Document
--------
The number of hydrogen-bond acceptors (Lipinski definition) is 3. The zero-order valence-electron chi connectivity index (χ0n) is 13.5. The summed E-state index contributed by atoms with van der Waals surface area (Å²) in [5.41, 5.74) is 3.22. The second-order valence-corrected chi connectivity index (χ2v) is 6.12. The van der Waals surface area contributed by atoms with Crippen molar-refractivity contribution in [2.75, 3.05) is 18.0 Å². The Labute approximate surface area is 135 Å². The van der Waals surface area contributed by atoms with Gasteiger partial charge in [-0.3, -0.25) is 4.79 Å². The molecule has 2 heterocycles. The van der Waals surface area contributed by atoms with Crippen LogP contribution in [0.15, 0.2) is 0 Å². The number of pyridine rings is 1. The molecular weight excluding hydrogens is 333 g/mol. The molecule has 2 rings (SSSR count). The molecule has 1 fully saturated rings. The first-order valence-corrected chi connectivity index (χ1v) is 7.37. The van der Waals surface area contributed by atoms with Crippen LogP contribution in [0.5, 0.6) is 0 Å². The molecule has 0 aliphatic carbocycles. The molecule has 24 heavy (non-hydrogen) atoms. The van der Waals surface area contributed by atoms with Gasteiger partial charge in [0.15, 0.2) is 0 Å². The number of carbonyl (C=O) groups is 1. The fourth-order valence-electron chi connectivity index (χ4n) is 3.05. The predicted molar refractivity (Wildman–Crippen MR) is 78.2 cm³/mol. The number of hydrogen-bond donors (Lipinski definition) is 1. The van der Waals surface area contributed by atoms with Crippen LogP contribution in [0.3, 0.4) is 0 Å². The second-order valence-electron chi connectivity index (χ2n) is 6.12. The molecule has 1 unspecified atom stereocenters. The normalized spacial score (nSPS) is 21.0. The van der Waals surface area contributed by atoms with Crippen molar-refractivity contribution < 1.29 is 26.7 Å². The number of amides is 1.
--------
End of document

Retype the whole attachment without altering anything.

The number of hydrogen-bond acceptors (Lipinski definition) is 3. The zero-order valence-electron chi connectivity index (χ0n) is 13.5. The summed E-state index contributed by atoms with van der Waals surface area (Å²) in [5.41, 5.74) is 3.22. The second-order valence-corrected chi connectivity index (χ2v) is 6.12. The van der Waals surface area contributed by atoms with Crippen molar-refractivity contribution in [2.75, 3.05) is 18.0 Å². The Labute approximate surface area is 135 Å². The van der Waals surface area contributed by atoms with Gasteiger partial charge in [-0.3, -0.25) is 4.79 Å². The molecule has 2 heterocycles. The van der Waals surface area contributed by atoms with Crippen LogP contribution in [0.15, 0.2) is 0 Å². The number of pyridine rings is 1. The molecular weight excluding hydrogens is 333 g/mol. The molecule has 2 rings (SSSR count). The molecule has 1 fully saturated rings. The first-order valence-corrected chi connectivity index (χ1v) is 7.37. The van der Waals surface area contributed by atoms with Crippen LogP contribution in [0.5, 0.6) is 0 Å². The molecule has 0 aliphatic carbocycles. The molecule has 24 heavy (non-hydrogen) atoms. The van der Waals surface area contributed by atoms with Gasteiger partial charge in [0.15, 0.2) is 0 Å². The number of carbonyl (C=O) groups is 1. The fourth-order valence-electron chi connectivity index (χ4n) is 3.05. The predicted molar refractivity (Wildman–Crippen MR) is 78.2 cm³/mol. The number of hydrogen-bond donors (Lipinski definition) is 1. The van der Waals surface area contributed by atoms with Crippen LogP contribution in [0.3, 0.4) is 0 Å². The second-order valence-electron chi connectivity index (χ2n) is 6.12. The molecule has 1 unspecified atom stereocenters. The normalized spacial score (nSPS) is 21.0. The van der Waals surface area contributed by atoms with Crippen molar-refractivity contribution < 1.29 is 26.7 Å². The number of amides is 1.